It should be left to the states because the states are supposed to be laboratories. And they're, traditionally, have the control over the definition of marriage. So if the state is going to be in the marriage business at all, which is a matter of debate right now - and I think it's important for the state to continue to be in the marriage business because the impact on our communities - then we have to let the states decide for themselves, through their elected representatives, what they think the rules for marriage should be.
And we see that the effects of this no-fault, easy divorce, that have been in effect for almost 40 years in various states, they have unintended consequences on the children of unilateral divorce. They are less well-educated. They end up having lower family incomes. They usually marry earlier and separate more often. And they're more likely to be victims of adult suicide. So there are effects of having no-fault divorce that also harm people. And I see these efforts by these state legislators to try and slow down the process because most marriages are low-conflict situations that end up in divorce. They're not high- conflict situations like she was describing.
HEADLEE: Although, why - I mean, I assume the question comes - we have to move on, but I would assume people would say, why slow down the divorce and not slow down the marriage?
HEADLEE: And if we had more time to talk, I'm sure we could all respond to that. But let's move on to our last subject here - also a story of family strife, of one way or another. Social media has been literally abuzz with reports about Beyonce not reaching out a helping hand to a member of her family. Years ago, her father, Matthew Knowles, had a child with a woman who was not his wife that led to his divorce from Beyonce's mom. That's in the past. The current drama is his child support payments have been reduced.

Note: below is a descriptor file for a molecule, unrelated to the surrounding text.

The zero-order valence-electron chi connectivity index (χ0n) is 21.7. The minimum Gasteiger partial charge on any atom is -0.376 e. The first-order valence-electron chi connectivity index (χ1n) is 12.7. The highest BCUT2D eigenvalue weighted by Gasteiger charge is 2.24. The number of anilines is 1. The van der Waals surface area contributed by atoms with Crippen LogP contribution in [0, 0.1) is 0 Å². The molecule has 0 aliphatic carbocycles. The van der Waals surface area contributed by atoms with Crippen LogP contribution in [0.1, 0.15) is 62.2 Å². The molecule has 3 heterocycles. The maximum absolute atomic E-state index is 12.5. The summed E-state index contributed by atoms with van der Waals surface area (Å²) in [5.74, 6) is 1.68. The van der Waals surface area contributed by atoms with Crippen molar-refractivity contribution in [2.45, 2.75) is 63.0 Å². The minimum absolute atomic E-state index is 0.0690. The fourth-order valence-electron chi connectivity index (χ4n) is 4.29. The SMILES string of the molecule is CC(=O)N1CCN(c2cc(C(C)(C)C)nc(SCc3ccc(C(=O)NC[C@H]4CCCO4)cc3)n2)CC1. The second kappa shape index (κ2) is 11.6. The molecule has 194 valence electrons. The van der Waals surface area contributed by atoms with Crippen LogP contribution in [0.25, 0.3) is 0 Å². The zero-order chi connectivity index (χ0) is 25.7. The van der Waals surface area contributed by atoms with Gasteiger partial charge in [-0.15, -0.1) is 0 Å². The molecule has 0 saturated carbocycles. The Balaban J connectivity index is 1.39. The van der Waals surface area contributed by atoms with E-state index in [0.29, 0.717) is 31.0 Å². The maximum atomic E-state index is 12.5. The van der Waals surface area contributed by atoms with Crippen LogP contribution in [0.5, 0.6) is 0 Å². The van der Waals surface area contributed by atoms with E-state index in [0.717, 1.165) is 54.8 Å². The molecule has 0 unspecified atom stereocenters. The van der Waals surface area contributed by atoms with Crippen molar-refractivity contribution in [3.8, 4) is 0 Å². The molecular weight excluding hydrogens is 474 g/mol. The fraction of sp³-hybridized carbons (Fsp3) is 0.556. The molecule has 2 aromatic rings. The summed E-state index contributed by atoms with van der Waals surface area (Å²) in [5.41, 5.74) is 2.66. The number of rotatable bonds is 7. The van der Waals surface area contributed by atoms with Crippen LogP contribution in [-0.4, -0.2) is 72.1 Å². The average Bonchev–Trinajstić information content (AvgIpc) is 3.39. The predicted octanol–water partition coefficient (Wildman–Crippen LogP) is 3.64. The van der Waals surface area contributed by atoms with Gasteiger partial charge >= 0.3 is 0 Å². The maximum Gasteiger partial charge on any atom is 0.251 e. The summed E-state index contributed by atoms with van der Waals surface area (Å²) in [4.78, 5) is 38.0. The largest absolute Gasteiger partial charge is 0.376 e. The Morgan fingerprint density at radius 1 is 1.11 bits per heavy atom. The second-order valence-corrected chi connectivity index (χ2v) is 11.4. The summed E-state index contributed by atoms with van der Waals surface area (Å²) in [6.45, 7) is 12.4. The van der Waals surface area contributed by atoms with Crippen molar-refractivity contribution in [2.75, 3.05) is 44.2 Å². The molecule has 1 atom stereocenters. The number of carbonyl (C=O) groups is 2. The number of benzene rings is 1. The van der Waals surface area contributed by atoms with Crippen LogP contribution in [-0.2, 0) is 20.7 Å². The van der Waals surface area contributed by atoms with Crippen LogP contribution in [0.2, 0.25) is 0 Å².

The child and his former mistress may be headed to a homeless shelter. They are supposedly homeless. So people arguing about whether or not Beyonce has a responsibility to help out her half-brother. Let's go to you first, Veronica Miller. Pop-culture is your milieu - what you think here?
MILLER: Well, the easy answer is Beyonce didn't have a baby with this woman. You know what I mean? She didn't have the affair with this woman. Those two did not create a baby. This is the responsibility of her father, and it seems very suspicious because when this woman, Alexsandra Wright, gives interviews, the first name she mentions is Beyonce...
MILLER: ...Even though this child is related to numerous other members of the family - Beyonce's sister, Solange, you know, why not ask Ms. Tina, you know...